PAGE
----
I don’t know what a trash baffle is, and you don’t know what a trash baffle is. But Wainright and the independent engineer both know what a trash baffle is, and they both seem to think there should be a trash baffle there, so how about we get one installed next dry season? Everyone agree?


Moving on.

Here’s where things get tricky.

The engineer who contacted me showed me a heavy-duty rake leaning up against a wall in his office. He said he got on top of the weir and began feeling around the orifice with that rake, and he was 100% sure there was blockage present that was preventing some of the water from flowing through.

Wainright in his memo said the same thing about there likely being blockage, although he based his opinion purely on the lack of flow he observed.

But when I contacted Shoemaker to find out if the GSCDD sent someone out to the weir, and if so, what kind of debris they found blocking the orifice… he said there wasn’t any.

The only thing they found was a turtle that had gotten stuck, said Shoemaker.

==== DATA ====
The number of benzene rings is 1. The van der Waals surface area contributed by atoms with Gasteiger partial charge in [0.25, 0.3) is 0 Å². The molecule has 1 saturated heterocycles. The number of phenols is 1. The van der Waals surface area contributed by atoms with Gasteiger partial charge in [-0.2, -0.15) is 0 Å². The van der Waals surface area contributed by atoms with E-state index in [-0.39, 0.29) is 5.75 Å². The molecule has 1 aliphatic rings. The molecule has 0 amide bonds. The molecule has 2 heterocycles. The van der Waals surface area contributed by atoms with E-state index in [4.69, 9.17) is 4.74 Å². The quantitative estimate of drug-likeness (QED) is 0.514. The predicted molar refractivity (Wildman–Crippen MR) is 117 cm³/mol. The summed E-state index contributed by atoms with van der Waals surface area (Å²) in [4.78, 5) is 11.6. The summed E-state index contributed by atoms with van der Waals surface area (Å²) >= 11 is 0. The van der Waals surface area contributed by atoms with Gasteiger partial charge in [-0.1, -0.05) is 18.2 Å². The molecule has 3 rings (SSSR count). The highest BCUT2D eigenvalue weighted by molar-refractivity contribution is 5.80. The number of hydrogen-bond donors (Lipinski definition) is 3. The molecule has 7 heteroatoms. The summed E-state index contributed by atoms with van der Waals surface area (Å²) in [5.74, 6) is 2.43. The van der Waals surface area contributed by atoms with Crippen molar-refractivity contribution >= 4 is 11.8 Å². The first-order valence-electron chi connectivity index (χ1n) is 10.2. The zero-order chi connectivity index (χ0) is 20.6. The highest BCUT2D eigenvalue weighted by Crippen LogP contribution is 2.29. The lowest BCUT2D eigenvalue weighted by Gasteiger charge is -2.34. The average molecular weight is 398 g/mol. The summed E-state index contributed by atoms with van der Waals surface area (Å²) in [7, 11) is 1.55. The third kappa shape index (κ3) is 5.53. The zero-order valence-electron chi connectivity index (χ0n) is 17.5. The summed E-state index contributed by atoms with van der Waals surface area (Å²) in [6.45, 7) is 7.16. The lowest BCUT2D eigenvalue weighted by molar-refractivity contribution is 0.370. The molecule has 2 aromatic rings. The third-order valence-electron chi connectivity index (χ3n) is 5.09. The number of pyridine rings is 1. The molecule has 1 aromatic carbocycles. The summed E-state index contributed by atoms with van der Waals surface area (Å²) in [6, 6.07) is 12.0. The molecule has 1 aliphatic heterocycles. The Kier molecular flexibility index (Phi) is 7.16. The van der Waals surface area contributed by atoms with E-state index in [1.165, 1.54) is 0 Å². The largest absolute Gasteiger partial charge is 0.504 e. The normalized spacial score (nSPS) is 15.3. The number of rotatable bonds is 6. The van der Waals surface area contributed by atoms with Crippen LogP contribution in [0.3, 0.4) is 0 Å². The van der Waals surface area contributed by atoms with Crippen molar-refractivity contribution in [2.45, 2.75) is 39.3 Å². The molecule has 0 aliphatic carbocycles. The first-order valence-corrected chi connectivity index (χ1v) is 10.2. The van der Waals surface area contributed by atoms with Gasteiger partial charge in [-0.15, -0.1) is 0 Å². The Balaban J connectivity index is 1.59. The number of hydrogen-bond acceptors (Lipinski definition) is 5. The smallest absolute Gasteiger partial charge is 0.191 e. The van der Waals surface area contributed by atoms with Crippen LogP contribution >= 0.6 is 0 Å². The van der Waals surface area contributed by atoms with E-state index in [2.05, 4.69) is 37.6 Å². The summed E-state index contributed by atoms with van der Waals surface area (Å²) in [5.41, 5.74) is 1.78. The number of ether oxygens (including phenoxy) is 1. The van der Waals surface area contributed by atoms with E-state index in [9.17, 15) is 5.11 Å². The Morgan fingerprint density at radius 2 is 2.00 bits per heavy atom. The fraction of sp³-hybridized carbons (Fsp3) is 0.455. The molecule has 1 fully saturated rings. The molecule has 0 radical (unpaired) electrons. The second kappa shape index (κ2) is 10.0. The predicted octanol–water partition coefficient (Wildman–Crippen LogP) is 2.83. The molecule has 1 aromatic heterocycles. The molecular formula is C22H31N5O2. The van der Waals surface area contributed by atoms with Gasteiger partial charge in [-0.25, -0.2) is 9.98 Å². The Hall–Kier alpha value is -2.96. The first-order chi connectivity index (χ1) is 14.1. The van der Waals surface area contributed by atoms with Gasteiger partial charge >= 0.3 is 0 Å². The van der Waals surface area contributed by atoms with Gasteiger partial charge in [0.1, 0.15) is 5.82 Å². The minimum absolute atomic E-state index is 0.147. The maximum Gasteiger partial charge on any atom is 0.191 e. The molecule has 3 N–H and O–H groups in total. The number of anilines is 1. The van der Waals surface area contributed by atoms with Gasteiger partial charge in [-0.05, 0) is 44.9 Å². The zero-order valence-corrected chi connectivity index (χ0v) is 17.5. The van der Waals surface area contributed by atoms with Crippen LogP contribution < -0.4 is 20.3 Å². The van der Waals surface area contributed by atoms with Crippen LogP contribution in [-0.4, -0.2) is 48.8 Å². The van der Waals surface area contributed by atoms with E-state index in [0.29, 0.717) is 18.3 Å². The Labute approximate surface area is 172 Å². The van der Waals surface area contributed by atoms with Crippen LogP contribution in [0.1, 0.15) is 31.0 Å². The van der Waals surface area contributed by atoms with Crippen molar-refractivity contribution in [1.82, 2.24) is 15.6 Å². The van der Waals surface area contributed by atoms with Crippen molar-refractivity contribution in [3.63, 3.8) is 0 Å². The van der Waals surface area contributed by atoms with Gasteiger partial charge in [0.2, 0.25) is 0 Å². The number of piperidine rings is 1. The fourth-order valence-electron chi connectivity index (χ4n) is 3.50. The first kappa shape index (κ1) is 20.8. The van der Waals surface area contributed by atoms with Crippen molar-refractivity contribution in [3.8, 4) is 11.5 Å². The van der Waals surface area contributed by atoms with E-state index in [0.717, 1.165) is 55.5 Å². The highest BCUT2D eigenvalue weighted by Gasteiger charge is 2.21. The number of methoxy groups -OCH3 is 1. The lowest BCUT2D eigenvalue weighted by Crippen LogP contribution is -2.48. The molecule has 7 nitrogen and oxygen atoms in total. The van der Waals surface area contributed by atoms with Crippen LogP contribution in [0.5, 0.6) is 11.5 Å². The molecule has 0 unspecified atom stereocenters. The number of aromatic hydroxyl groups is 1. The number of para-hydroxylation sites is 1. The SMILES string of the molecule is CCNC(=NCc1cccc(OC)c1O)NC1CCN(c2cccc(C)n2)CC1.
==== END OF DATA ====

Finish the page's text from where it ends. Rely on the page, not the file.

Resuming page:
Shoemaker via email: the only “blockage” we found in the orifice was a small turtle, no other debris or trash and that was on Monday.

Circling back to the picture (again, taken Sunday)… I already pointed out the large pile of debris immediately to the left of the weir. The engineer I spoke with surmised that when the district staff was in the area prior to the storm performing a cleanup, it’s possible they put the debris there in an area well above the normal water line that they never imagined could ever be reached. But the engineer’s theory is that when the water did reach the debris, the drain effect swept the debris toward the orifice, partially clogging it at some point, thus preventing the water from leaving Stoneybrook at the designed pace.